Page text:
The Kentucky Derby, I’ve been told, is one of the most raucous, refined and exhilarating celebrations the city has to offer.
I’ve heard tell of achingly beautiful mornings at Churchill Downs’ backside, the infield’s high-octane insanity, the explosive magic of Thunder and Oaks Day, when the locals get dolled up and pack the track.
But sadly, the closest I’ve gotten to the Derby so far is the trackside dining scene. I didn’t grow up slathering tenderloin with Henry Bain sauce or munching on salty country ham sandwiched between layers of cracker-crisp beaten biscuit.
So I turned to the archives of The Courier-Journal and found yet another tradition that’s part of the annual Derby festival – the running of the recipes.
My research started some months ago, when my sainted aunt Barbara sent me her 1971 Courier-Journal and Times Cookbook by former food editor Lillian Marshall.
In the four-page spread titled “Oh, Do-Dah Day,” Marshall laid out a buffet featuring Kentucky spring leg of lamb, fruit in wine jelly, watercress dressing, toasted mushroom loaf and a gleaming silver platter topped with six picture-perfect mint juleps in appropriate sterling cups.
Do-Dah Day, indeed.
I dug into a few other archival issues, read yellowed pull-out recipe collections from the 1940s and perused old files of clipped recipes around the office. I got acquainted with the long string of Louisville’s newspaper food editors.
By the time I worked my way through decades of Derby’s Greatest Hits, I understood a great deal about the classic brunch foods and how a yearly recitation of the recipes is part of the Derby ritual.
Easy Beef Tenderloin
When Alice Colombo lamented in a 1988 headline “It must be Derby time again and you’re wondering why we’re printing them again,” it means that Courier-Journal reader requests have given certain dishes classic status. And though it’s possible to suggest updates to the Derby Day menu, we will always revisit these Kentucky classics.
This recipe recommends serving the beef with Henry Bain Sauce, a mix that includes chutney, A1, Worcestershire and chili Sauce. It is available in specialty stores, online or you can make your own.
The (Louisville, Ky.) Courier-Journal
2 to 2 1/2 pounds beef tenderloin
1 teaspoon chopped fresh thyme or 1/2 teaspoon dried
2 teaspoons minced fresh garlic
1 teaspoon salt
1/2 teaspoon freshly ground black pepper
1 or 2 tablespoons olive oil
Remove meat from the refrigerator 1 hour before cooking.
Heat oven to 500 degrees. Combine thyme, garlic, salt and pepper. Brush the meat with olive oil. Rub the seasoning mixture all over the meat. Place on a roasting pan, put the pan in the oven, shut the door and immediately reduce heat to 400 degrees.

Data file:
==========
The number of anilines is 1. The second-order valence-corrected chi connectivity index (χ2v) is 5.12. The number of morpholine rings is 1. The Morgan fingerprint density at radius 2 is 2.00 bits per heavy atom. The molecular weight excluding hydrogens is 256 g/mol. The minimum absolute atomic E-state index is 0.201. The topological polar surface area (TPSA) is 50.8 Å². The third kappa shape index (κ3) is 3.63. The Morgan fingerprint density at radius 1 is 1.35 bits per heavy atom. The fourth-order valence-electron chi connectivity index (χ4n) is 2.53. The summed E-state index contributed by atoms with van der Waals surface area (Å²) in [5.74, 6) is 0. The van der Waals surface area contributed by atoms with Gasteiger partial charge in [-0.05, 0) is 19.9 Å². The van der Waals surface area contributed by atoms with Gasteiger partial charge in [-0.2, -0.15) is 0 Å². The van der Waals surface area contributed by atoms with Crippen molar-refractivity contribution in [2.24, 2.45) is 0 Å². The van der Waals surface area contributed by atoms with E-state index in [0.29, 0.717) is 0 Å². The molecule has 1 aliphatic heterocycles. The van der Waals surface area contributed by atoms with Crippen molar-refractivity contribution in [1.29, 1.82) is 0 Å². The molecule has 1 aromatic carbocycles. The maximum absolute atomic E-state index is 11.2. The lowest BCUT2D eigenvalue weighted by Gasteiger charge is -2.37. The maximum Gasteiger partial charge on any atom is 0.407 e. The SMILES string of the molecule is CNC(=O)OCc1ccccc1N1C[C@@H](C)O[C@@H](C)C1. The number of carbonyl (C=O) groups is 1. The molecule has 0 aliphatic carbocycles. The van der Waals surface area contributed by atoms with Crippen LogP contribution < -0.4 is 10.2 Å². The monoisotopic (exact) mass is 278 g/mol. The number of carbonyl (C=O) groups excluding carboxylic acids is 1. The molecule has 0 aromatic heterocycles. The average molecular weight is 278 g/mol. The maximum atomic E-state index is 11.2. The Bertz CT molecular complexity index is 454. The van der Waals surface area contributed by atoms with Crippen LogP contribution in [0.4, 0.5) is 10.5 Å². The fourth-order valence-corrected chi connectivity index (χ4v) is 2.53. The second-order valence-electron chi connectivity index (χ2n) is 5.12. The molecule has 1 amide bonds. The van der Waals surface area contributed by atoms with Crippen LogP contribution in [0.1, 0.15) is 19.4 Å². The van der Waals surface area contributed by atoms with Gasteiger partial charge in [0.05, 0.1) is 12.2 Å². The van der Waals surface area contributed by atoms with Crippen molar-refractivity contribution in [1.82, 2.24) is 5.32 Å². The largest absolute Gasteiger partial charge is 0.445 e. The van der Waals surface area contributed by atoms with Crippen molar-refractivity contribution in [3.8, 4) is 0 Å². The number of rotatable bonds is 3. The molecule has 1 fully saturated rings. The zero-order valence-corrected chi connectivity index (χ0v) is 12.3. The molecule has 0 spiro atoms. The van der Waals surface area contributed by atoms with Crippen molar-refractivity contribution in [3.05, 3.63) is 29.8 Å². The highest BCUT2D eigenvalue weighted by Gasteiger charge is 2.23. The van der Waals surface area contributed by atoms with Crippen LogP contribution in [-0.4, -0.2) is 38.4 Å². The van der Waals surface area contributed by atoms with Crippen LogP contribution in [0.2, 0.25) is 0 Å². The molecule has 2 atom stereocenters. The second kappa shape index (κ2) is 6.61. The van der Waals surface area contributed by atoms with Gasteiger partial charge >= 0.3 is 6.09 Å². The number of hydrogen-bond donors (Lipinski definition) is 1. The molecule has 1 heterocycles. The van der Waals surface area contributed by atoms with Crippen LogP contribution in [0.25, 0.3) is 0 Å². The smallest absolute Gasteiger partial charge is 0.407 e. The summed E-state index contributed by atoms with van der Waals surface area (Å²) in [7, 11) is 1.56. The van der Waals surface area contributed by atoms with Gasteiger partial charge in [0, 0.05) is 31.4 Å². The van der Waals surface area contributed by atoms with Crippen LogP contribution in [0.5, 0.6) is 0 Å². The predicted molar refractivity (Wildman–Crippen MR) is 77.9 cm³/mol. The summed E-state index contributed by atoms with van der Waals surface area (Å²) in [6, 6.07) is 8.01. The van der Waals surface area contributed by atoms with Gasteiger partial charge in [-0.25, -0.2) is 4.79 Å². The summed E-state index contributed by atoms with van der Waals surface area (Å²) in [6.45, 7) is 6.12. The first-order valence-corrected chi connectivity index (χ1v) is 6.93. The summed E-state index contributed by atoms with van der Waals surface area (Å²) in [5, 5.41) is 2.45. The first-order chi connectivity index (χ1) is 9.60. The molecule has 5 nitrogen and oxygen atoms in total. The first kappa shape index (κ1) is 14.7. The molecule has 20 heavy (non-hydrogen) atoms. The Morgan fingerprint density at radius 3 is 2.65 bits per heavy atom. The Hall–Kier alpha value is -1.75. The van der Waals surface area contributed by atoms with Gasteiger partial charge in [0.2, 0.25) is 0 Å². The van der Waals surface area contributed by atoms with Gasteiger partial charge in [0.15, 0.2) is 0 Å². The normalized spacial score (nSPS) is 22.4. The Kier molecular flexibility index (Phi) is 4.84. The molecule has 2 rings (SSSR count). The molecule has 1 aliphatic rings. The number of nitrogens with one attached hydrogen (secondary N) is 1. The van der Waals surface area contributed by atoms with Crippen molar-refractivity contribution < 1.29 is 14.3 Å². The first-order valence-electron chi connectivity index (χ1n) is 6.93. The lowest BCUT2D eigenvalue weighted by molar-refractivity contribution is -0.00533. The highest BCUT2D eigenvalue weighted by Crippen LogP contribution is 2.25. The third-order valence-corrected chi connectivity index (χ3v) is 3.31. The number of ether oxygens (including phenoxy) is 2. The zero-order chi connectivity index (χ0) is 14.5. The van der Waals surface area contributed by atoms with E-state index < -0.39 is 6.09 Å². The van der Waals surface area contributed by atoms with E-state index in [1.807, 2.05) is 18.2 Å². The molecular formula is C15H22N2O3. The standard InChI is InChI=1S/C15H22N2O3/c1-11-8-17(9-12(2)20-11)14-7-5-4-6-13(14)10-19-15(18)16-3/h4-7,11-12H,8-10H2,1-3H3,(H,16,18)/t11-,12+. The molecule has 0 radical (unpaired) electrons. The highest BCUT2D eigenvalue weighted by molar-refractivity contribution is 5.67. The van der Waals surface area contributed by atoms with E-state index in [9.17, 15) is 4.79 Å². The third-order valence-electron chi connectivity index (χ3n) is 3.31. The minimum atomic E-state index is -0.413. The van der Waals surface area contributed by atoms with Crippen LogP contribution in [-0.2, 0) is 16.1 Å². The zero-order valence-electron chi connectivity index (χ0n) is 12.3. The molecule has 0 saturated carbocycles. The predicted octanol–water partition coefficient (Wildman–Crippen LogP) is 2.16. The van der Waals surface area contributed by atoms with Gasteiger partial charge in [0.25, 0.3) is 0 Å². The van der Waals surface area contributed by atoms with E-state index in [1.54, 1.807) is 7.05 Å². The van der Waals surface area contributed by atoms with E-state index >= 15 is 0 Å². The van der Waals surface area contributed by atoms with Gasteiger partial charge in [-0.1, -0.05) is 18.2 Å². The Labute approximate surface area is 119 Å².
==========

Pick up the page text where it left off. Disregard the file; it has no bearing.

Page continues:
Roast the beef 30 minutes, and read its internal temperature. At 125 degrees, its center will be red and slightly warm. At 135, the center will be pink.
Remove from oven, drape loosely with a piece of foil and let the meat stand at least 10 minutes before trying to carve it. (Its internal temperature will rise a few degrees on standing.) Slice and serve.
Serves at least 8.
Henry Bain Sauce
Though it’s now available at most specialty markets, this tangy condiment is easily put together with store-bought staples.
17-ounce jar chutney
1/2 of 9-ounce jar imported pickled walnuts
14-ounce bottle ketchup
11-ounce bottle steak sauce
10-ounce bottle Worcestershire sauce
12-ounce bottle chili sauce
Hot pepper sauce, to taste
Put the chutney and walnuts, if using, in a blender, and chop fine or purée as you prefer (you’ll need to stop and stir). Combine with other ingredients, and season to taste with hot pepper sauce. Makes 4 pints.
Serve with hot or cold roast beef. Spread on beef sandwiches, serve with pot roast, etc. Also good served with cream cheese as a cracker spread.
This crunchy treat is a harbinger of springtime in Kentucky, and a great illustration of “eating with the seasons.”
1 pound fresh asparagus
3 tablespoons olive oil or vegetable oil
1 tablespoon wine vinegar
1 teaspoon Dijon mustard
salt and pepper, to taste
Wash asparagus. Trim woody ends, and peel stalks, if desired, to remove stringy fibers. Leave tips intact.
Heat a little water in a large skillet. Bring to a boil, add asparagus and cover. Reduce heat, and simmer 5 to 10 minutes, or until asparagus is brightly colored. Remove, rinse in cold water, drain completely and set on a large serving plate.
Combine remaining ingredients, and pour over warm asparagus. Serve warm, room temperature or cold. Serves 4.
Note: Refrigerated, the dressing will last for months. The recipe also can be multiplied and used as an all-purpose salad dressing.
It’s worth seeking out Kentucky Proud Weisenberger grits for this buffet-friendly Southern classic. Find them at www.weisenberger.com.
2 cups grits
1 teaspoon salt
3 cups milk
1/2 cup butter
2 cloves garlic, peeled and mashed with the side of a knife (optional)
4 eggs, beaten
2 cup grated sharp cheddar cheese
Butter a shallow 4-quart casserole. Combine grits and salt in a large pot with 6 cups water. Stir in milk. Bring the mixture to a boil, stirring very often, reduce heat to simmer and cook, stirring often, until very thick, about 15 or 20 minutes.
Combine butter and garlic in a small saucepan over medium heat. Melt butter, and keep on the heat until garlic becomes aromatic. Remove garlic cloves, and stir butter into grits. Beat 1 cup of grits into eggs, then turn the eggs back into grits and stir to blend. Remove grits from heat, and stir in 1 1/2 cups cheese until blended. Pour into casserole, and sprinkle with remaining cheese. Bake at 400 degrees until brown around the edges. Or refrigerate (to make a firmer grits mixture) until thoroughly chilled, then bake at 350 degrees for 1 hour. Serves 10 or more.
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